So you see, I am no good when I am nervous. And I was very nervous to talk to Doug.
Doug was a consummate professional, kind and unswerving in the face of an interview that I proceeded to steer so far off course, we could’ve discovered a new country. I asked him what his favorite ride was at Disneyland, I did my impression of Parker Posey, I suggested he play Danny Kaye in a biopic, and at one point I literally asked him how he managed to be such a good actor and stay so humble. To which he said, “Well, I can hardly answer that now can I?” though he did so with a genuine smile on his face. In my memory, he has a small touch of fear in his eyes. But I think that’s my self-conscious imagination at work.
What I was really doing during this personal disaster was asking Doug Jones one thing, even though he didn’t know it, and it was this. Can I make it in this world? Can a monster-obsessed daughter of an actress raised exactly where you were go on to live her dreams and stay her same weird self, make a living, and be valued by society?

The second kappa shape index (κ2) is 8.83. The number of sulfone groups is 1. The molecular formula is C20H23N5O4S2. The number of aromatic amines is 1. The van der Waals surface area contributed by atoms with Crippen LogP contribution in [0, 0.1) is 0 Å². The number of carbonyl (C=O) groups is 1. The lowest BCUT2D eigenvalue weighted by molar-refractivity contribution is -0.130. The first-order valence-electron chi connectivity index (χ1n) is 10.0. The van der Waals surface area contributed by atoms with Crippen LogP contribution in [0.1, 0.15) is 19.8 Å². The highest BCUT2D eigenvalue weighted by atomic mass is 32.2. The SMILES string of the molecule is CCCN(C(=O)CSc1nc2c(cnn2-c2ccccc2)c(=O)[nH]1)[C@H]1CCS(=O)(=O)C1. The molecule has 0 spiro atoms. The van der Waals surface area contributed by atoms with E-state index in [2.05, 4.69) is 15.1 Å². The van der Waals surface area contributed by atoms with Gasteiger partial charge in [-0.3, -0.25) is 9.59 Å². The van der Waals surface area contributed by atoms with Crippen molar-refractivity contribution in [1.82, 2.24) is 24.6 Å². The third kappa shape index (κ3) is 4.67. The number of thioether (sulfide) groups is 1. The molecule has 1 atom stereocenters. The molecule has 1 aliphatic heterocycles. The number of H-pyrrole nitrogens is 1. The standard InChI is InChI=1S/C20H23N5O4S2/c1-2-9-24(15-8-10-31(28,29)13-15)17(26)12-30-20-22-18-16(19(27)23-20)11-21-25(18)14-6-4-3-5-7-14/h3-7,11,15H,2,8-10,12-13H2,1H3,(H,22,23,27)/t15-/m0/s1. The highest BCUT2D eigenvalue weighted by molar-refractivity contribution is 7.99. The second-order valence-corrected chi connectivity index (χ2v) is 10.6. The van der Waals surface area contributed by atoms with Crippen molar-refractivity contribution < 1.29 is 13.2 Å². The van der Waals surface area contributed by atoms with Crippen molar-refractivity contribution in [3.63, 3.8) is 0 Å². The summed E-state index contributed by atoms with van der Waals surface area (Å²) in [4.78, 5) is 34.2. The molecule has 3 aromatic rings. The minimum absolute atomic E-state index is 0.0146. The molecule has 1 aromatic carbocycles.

He didn’t know he was some kind of a symbol to me, that I had a mother who spent the majority of her life behind costumes entertaining the ungrateful Mid-Western masses, or that he had almost single-handedly cured me of my walking zombie-related night terrors. He only knew that he was being interviewed by a strangely over-enthusiastic and very green journalist who was obviously a big fan.
I think I was performing. Trying to show off and be funny. Trying to bond, which is probably what most stalkers think. I behaved something like a lunatic Mary Catherine Gallagher. Like Lucille Ball trying to get into the show.
At the end of the interview, he gave me a giant hug, something he’s known to do for lots of his fans. He calls it, “giving love” and his arms are so long that they can almost wrap around you twice, and it was all the more sweet because I had completely reverted to my ten year old self during the interview. Doug Jones may be an actor, but if he has another calling in life, it would be to reach out to geeks and nerds everywhere and just calm them down. Because in that hug, I felt totally fine about spazzing out, because the odds are very great that he runs into people like me all the time. People who don’t see him as just a normal guy, which is what he is after all, just a human being who ended up on a cool career path. But people who see him as something they could someday become, maybe, if all their pent-up hopes and dreams come true.